Masters Theses

Date of Award


Degree Type


Degree Name

Master of Science


Agricultural Economics

Major Professor

Dr. Sreedhar Upendram

Committee Members

Dr. Christopher Clark, Dr. Seong-Hoon Cho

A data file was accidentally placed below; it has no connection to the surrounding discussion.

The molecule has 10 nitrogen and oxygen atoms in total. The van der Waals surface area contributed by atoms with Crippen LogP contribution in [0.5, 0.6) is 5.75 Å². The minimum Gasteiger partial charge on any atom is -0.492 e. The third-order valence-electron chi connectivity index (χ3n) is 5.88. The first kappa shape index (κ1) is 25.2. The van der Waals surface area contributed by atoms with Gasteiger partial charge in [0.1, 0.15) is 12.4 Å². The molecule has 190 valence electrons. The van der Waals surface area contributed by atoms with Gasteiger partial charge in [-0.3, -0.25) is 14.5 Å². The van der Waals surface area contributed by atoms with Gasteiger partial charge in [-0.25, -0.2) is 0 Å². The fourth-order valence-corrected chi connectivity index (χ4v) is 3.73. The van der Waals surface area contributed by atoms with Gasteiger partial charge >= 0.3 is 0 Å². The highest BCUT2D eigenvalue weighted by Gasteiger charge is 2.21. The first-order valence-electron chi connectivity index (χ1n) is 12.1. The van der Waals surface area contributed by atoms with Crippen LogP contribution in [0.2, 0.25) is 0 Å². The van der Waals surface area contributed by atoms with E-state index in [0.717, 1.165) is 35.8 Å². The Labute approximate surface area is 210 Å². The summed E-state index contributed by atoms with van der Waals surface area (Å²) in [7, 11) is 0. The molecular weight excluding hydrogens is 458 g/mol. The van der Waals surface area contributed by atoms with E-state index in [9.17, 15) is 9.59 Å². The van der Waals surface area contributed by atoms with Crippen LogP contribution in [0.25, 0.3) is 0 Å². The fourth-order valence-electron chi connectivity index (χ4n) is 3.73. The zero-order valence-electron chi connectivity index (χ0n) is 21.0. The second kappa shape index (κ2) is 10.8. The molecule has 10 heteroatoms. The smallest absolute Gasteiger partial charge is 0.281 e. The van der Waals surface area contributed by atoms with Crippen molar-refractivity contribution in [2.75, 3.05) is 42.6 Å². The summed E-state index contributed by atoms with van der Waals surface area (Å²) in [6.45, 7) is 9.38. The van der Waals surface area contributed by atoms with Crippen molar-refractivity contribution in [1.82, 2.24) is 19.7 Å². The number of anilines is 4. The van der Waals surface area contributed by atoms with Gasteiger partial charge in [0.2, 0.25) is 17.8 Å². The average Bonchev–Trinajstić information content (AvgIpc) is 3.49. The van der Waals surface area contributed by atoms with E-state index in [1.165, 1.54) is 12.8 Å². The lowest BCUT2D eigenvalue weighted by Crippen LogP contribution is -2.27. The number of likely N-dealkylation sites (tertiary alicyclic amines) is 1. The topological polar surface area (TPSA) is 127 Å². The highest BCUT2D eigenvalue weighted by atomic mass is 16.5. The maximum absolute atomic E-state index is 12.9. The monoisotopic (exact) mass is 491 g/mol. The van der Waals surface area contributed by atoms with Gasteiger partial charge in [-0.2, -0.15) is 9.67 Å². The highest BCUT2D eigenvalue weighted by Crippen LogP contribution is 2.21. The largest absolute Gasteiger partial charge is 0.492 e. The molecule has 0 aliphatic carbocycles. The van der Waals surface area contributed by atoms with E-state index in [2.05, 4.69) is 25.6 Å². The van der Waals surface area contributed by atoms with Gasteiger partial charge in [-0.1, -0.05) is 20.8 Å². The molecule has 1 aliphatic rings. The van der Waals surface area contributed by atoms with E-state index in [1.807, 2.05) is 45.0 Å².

Nepalese agriculture is highly vulnerable to climate change. Rice is the most important cereal crop (as a staple food) in terms of area cultivated each year in Nepal. This study analyzes rice producers’ perceptions of climate change, its impacts on rice farming, and factors influencing the adoption of adaptation strategies of the producers. The analysis of survey data of 359 rice-producing households in the South-Central Terai region of Nepal indicated that rice producers perceived changes in local weather patterns as compared to the past year. Trend analysis (1981-2018) of weather data (temperature and rainfall) from a local meteorological station strongly supports producers’ perceptions. Results revealed that producers are adopting a number of adaptation strategies to reduce the impacts of climate change in rice farming, they were adjustment in crop calendar (72.9%), varietal selection (64.9%), investment in improved irrigation (60.7%), adoption of integrated pest management (22.1%), and adoption of direct-seeded rice (15.6%). Results indicated that 76.6% of producers were adopting at least one adaptation strategy, and 10% of producers were adopting all those five strategies. Lack of adequate information, limited technical know-how, and credit constraints are major factors that impede adaptation to climate change. Results indicates that the average rice yield of adopters was 227 Kilogram/Hectare higher than that of non-adapters. A multivariate probit model (MVP) and an ordered probit model (OPM) were used to examine factors influencing the rate of adoption of adaptation strategies and to estimate drivers of the intensity of adoption, respectively. Results of a multivariate probit model revealed complementarities among adaptation strategies indicating their adoption is inter-related. This result has important policy implications that enhancement of one strategy can have spillover effects on other strategies. Results revealed that human capital formation through education, literacy programs, formal and informal training help in making a better farming decision, increase awareness about the impacts of climate change, and can further enhance adoption of adaptation strategies on rice farming. Results of the intensity of adoption indicated that male headed household, education, awareness about climate change, use of Extension, training, and information are significant to improve intensity of adoption.

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